He added: “The argument that financial institutions do not need the new rules to help them avoid the irresponsible actions that led to the crisis of 2008 is at least $2 billion harder to make today.”

What is astonishing is that the bank – arguably one of the best run in the U.S. – did not pick up the risky bets until way too late. But also it is disturbing that regulators didn’t notice either.

No doubt U.S. lawmakers are going to probe what failed at the bank and why as well as to question regulators about what went wrong on their side. Any hopes the banks may have harbored of reducing the regulatory burden and of convincing the public that they can be trusted would seem now to misplaced.

Banking Regulations: Too Costly Or Needed To Curb Reckless Behavior?

Bankers are claiming on both sides of the Atlantic that post-financial crisis regulations are far too complex and costly. Are they right? Or are the new regulations needed to stop a repeat of the 2008 crash? I consider those questions in the Daily Mail.

Independents More Worried By Inequality than Over-Regulation

The Washington Post has a new poll out today that shows how evenly split America is between the parties and between Obama and Romney – no big surprise there. Obama’s job ratings are 48 percent approval and 48 percent disapproval.

But the most interesting thing in the poll is this: “One key theme of the campaign is breaking in Obama’s favor. By 55 percent to 38 percent, more Americans consider inequality the bigger economic issue than over-regulation of free enterprise. A majority of independents say inequality is the bigger issue.”

The GOP has invested a lot of rhetoric in claiming that free enterprise and America’s future economic growth is imperiled by “socialist” over-regulation from Washington – it is, of course, the Johnny-one-note theme of Fox News and has been a cudgel Republican lawmakers have been wielding to bash everything from Dodd-Frank on Wall Street reform to the Consumer Financial Protection Bureau.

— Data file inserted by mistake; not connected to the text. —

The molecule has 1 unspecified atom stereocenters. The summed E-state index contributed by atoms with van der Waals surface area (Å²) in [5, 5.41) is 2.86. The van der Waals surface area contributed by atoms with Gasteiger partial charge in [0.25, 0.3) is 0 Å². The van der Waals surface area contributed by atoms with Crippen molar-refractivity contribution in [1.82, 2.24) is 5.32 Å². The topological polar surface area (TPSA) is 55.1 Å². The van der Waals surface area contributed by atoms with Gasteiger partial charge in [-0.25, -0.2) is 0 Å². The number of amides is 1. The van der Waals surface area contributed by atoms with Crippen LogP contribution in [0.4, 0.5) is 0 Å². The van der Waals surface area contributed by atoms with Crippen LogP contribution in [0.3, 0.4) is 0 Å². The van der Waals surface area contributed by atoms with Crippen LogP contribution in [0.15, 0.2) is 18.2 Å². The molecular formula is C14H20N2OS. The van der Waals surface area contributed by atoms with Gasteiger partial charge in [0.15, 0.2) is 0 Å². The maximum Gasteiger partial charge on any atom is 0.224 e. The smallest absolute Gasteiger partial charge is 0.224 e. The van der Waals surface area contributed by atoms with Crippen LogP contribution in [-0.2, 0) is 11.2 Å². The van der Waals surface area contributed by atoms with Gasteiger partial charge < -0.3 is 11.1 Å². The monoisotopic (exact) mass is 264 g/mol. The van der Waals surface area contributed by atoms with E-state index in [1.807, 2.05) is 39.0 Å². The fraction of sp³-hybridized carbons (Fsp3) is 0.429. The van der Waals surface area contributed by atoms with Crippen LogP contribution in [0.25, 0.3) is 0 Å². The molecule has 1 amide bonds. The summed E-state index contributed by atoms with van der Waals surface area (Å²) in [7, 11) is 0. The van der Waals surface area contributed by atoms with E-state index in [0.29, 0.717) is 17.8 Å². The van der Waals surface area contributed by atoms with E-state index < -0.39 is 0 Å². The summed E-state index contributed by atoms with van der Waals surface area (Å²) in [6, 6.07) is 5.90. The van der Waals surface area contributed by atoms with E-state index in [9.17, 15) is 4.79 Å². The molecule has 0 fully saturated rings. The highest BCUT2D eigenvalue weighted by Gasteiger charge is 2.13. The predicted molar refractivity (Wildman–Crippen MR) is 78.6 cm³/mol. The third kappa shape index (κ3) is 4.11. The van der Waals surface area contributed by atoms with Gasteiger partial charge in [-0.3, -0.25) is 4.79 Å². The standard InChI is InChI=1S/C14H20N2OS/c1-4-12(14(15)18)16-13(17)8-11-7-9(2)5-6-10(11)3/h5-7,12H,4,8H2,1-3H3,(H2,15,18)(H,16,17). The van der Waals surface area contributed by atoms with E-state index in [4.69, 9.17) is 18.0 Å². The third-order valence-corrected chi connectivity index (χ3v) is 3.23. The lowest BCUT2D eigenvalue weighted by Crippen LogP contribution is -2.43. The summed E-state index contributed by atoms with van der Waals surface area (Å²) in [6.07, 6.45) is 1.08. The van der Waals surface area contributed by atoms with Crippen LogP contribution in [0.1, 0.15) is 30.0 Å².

But the poll would suggest that voters are not buying it. This could be significant for Obama. Judging by the poll –- and other recent surveys – Independents are not in the Obama camp – of course they are not in the GOP camp either. For instance, today’s poll throws up this: “A record-high 20 percent of independents say they trust neither side when it comes to the interests of the middle class.”

It is the issue of inequality versus regulation that gives Obama some clear distance from the GOP when it comes to Independents.. So we will hear much more, I suspect, in the coming weeks on the Buffet Rule and Romney’s tax rate of 15 percent.

One other boost for the President from today’s opinion poll comes with signs that Democrat enthusiasm for him is growing. That’s crucial for his re-election prospects. Obama won last time because of his supporters’ enthusiasm and his ability to use that to increase the Democrat base – to sign up more young people and ethnic minorities.

“Most Democrats, 53 percent, say the country is heading in the right direction, a 21-point increase since September. Two in three say they see a rejuvenated economy, up 19 points from November.”